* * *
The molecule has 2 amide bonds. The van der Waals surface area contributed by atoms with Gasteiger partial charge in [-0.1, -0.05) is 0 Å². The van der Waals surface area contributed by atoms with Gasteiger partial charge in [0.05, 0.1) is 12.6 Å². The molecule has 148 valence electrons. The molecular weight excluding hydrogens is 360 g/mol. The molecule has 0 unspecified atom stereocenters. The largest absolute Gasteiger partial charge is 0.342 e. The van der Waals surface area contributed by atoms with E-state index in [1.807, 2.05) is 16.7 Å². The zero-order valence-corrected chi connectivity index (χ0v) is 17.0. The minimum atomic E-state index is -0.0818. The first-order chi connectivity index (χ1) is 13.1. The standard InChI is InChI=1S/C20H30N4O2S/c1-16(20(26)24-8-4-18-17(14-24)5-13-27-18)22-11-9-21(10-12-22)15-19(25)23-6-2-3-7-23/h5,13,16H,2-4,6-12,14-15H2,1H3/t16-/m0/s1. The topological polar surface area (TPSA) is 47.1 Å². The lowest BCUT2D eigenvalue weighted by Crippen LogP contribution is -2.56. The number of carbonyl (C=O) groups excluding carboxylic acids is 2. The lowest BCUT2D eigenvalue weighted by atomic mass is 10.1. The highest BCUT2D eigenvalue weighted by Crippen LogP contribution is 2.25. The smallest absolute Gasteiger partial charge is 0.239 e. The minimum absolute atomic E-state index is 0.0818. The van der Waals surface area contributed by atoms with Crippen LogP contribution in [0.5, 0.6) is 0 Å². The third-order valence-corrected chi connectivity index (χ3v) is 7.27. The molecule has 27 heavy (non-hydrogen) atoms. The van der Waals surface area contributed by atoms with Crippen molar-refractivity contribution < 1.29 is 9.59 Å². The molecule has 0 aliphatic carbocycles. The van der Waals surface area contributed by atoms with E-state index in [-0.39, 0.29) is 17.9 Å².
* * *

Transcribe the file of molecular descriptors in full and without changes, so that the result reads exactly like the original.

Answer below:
The molecule has 2 amide bonds. The van der Waals surface area contributed by atoms with Gasteiger partial charge in [-0.1, -0.05) is 0 Å². The van der Waals surface area contributed by atoms with Gasteiger partial charge in [0.05, 0.1) is 12.6 Å². The molecule has 148 valence electrons. The molecular weight excluding hydrogens is 360 g/mol. The molecule has 0 unspecified atom stereocenters. The largest absolute Gasteiger partial charge is 0.342 e. The van der Waals surface area contributed by atoms with E-state index in [1.807, 2.05) is 16.7 Å². The zero-order valence-corrected chi connectivity index (χ0v) is 17.0. The minimum atomic E-state index is -0.0818. The first-order chi connectivity index (χ1) is 13.1. The standard InChI is InChI=1S/C20H30N4O2S/c1-16(20(26)24-8-4-18-17(14-24)5-13-27-18)22-11-9-21(10-12-22)15-19(25)23-6-2-3-7-23/h5,13,16H,2-4,6-12,14-15H2,1H3/t16-/m0/s1. The topological polar surface area (TPSA) is 47.1 Å². The lowest BCUT2D eigenvalue weighted by Crippen LogP contribution is -2.56. The number of carbonyl (C=O) groups excluding carboxylic acids is 2. The lowest BCUT2D eigenvalue weighted by atomic mass is 10.1. The highest BCUT2D eigenvalue weighted by Crippen LogP contribution is 2.25. The smallest absolute Gasteiger partial charge is 0.239 e. The minimum absolute atomic E-state index is 0.0818. The van der Waals surface area contributed by atoms with Crippen LogP contribution in [0.5, 0.6) is 0 Å². The third-order valence-corrected chi connectivity index (χ3v) is 7.27. The molecule has 27 heavy (non-hydrogen) atoms. The van der Waals surface area contributed by atoms with Crippen molar-refractivity contribution < 1.29 is 9.59 Å². The molecule has 0 aliphatic carbocycles. The van der Waals surface area contributed by atoms with E-state index in [-0.39, 0.29) is 17.9 Å².